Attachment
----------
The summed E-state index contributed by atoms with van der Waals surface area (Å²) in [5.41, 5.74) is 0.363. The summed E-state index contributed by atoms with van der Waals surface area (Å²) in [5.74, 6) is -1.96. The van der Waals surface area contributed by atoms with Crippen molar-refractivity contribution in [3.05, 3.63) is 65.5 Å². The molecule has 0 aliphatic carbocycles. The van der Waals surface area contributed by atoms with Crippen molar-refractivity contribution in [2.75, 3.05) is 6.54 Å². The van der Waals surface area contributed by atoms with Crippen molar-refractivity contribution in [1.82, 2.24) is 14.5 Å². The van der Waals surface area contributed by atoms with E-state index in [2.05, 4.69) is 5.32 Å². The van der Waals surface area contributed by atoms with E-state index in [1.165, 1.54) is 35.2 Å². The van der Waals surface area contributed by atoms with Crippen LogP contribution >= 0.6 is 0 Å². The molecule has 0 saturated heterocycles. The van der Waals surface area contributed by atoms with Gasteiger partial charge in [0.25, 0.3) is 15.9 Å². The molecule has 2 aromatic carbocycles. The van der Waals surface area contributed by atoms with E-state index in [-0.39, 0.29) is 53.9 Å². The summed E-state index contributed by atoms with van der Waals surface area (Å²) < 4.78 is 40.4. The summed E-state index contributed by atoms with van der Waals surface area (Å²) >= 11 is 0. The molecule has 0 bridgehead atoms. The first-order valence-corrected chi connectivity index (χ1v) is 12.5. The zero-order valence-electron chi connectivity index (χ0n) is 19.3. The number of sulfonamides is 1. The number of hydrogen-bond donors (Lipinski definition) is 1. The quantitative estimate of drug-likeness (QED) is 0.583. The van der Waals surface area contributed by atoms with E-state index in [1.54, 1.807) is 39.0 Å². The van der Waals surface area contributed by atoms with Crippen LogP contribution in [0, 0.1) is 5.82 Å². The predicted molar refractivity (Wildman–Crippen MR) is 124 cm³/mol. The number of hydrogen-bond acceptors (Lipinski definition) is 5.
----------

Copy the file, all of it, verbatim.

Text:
The summed E-state index contributed by atoms with van der Waals surface area (Å²) in [5.41, 5.74) is 0.363. The summed E-state index contributed by atoms with van der Waals surface area (Å²) in [5.74, 6) is -1.96. The van der Waals surface area contributed by atoms with Crippen molar-refractivity contribution in [3.05, 3.63) is 65.5 Å². The molecule has 0 aliphatic carbocycles. The van der Waals surface area contributed by atoms with Crippen molar-refractivity contribution in [2.75, 3.05) is 6.54 Å². The van der Waals surface area contributed by atoms with Crippen molar-refractivity contribution in [1.82, 2.24) is 14.5 Å². The van der Waals surface area contributed by atoms with E-state index in [2.05, 4.69) is 5.32 Å². The van der Waals surface area contributed by atoms with E-state index in [1.165, 1.54) is 35.2 Å². The van der Waals surface area contributed by atoms with Crippen LogP contribution >= 0.6 is 0 Å². The molecule has 0 saturated heterocycles. The van der Waals surface area contributed by atoms with Gasteiger partial charge in [0.25, 0.3) is 15.9 Å². The molecule has 2 aromatic carbocycles. The van der Waals surface area contributed by atoms with E-state index in [-0.39, 0.29) is 53.9 Å². The summed E-state index contributed by atoms with van der Waals surface area (Å²) < 4.78 is 40.4. The summed E-state index contributed by atoms with van der Waals surface area (Å²) >= 11 is 0. The molecule has 0 bridgehead atoms. The first-order valence-corrected chi connectivity index (χ1v) is 12.5. The zero-order valence-electron chi connectivity index (χ0n) is 19.3. The number of sulfonamides is 1. The number of hydrogen-bond donors (Lipinski definition) is 1. The quantitative estimate of drug-likeness (QED) is 0.583. The van der Waals surface area contributed by atoms with E-state index in [1.54, 1.807) is 39.0 Å². The van der Waals surface area contributed by atoms with Crippen LogP contribution in [0, 0.1) is 5.82 Å². The predicted molar refractivity (Wildman–Crippen MR) is 124 cm³/mol. The number of hydrogen-bond acceptors (Lipinski definition) is 5.